Nov 28 2013





Without question New York's Central Park is one of the great urban parks in the world. The massive park has a distinguish history. The green space in the heart of Manhattan has hosted some of the great concerts of our time, massive protests by people seeking freedom and peace, marriages, historic crimes and amazing cultural events.

While most New Yorkers can share with you not only their personal moments but also their favorite places in the park.

Business Insider recently wrote about less known spots in the Park. Here are some of them.

1. The Survey Bolt


The bolt is believed to be one of the original survey bolts from when the Manhattan grid was first planned in 1811. As Central Park was not a part of the original plan, street intersection points may have been marked but left to remain since no intersection was actually built here.

The bolt is known to be in the park, but the exact location is kept a secret for fear that it will be stolen or destroyed. After some intense searching of both the internet and park, you might be able to find it like we did.

2. A Full Loaded Revolutionary War Cannon!


This cannon was used on a British ship which sank in the East River. After an anonymous donation in 1865, it was installed at Fort Clinton in 1905 where it remained on public display until 1996 when the Central Park Conservancy brought it indoors to protect it from vandalism. In January 2013, workers were cleaning it when they found it was fully loaded with gunpowder and a cannonball!

It’s currently undergoing conservation work and will be returned to Fort Clinton for public viewing. The gunpowder has been removed but the cannonball will stay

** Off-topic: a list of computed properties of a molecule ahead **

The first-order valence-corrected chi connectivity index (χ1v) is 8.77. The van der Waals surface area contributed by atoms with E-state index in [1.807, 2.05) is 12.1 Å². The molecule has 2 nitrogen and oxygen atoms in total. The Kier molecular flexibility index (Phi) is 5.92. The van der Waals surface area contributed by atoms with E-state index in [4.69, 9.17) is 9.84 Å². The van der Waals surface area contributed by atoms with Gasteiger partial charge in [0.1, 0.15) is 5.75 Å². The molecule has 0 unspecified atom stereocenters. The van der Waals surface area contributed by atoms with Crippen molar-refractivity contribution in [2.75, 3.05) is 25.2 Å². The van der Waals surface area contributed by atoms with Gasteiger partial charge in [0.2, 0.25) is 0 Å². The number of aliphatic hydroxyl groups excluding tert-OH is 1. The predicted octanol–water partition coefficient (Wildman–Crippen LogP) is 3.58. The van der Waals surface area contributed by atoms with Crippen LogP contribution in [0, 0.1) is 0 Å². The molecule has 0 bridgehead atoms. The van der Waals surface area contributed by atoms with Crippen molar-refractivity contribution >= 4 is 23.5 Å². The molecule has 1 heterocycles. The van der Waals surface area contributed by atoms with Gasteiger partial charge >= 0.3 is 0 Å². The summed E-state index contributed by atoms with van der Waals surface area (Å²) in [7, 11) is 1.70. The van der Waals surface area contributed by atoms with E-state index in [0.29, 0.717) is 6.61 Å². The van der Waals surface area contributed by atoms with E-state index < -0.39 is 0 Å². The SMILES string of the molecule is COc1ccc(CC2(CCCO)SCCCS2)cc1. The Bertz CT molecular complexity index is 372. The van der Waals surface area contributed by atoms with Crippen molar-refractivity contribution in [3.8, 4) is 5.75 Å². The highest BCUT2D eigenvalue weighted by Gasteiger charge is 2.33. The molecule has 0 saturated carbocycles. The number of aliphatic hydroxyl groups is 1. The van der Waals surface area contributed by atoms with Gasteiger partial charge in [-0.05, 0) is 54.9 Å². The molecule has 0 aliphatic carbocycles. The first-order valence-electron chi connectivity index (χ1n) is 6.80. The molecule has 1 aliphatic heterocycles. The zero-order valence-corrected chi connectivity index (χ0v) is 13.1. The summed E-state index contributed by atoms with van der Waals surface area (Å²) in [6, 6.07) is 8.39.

3. The Town of Seneca


There was once a thriving village called Seneca located in what became Central Park, between 81st and 89th Street on the West Side. It wasn’t a shantytown or slum, like the rest of the settlements.

This was a full fledged middle class town with over 260 residents, several churches, and a school. With wooden houses on assigned lots, it gave black residents what they needed to vote — their own land.

However in 1853 the city passed a bill authorizing the takeover of the land and paid the settlers off. By 1857, when the park officially opened, the settlement was gone

4. The Ramble (Indian) Cave


The Ramble Cave, also known as the Indian Cave, was created from a natural cave discovered during park construction and used by lake rowers who could leave their boats to explore the area. Unfortunately, in the early 1900s, the cave was the site of several crimes and at least one suicide.

In 1929 The New York Times reported that 335 men had been arrested for “annoying women” in the park, especially at the cave.

Eventually, the cave became too dangerous to maintain, so it was sealed at both ends and the inlet was filled. Today, the cave is inaccessible but the entrance is visible from the path above and it adds a feeling of mystery to the area

5. The Secret Christmas Tree For Pets


This existence of this tree is kept hush hush, and the locations left deliberately vague but we happened to stumble upon the annual decoration of the tree this year

6. Historic Trees


When Central Park was built, the city planted more than 270,000 trees and shrubs and preserved a handful of trees that were original to the area. Today, only about 150 trees are left from the time of Olmsted and Vaux, but many of the trees acquired over the years have a unique story.

These Yoshino Cherry trees along the east side of the Reservoir may be the original trees presented as a gift to the United States by Japan in 1912.

They are among the first trees to bloom in the spring, before the Kwanzan Cherry. The delicate blossoms drop quickly before the trees green out, and stay leafy for the rest of the season

7. Waterfalls


There are at least five waterfalls in Central Park, all completely man-made, and most of which are located in the Ravine.

The water that flows here is actually New York City drinking water that comes from a 48-inch pipe hidden by the rocks at the Pool Grotto on West 100th Street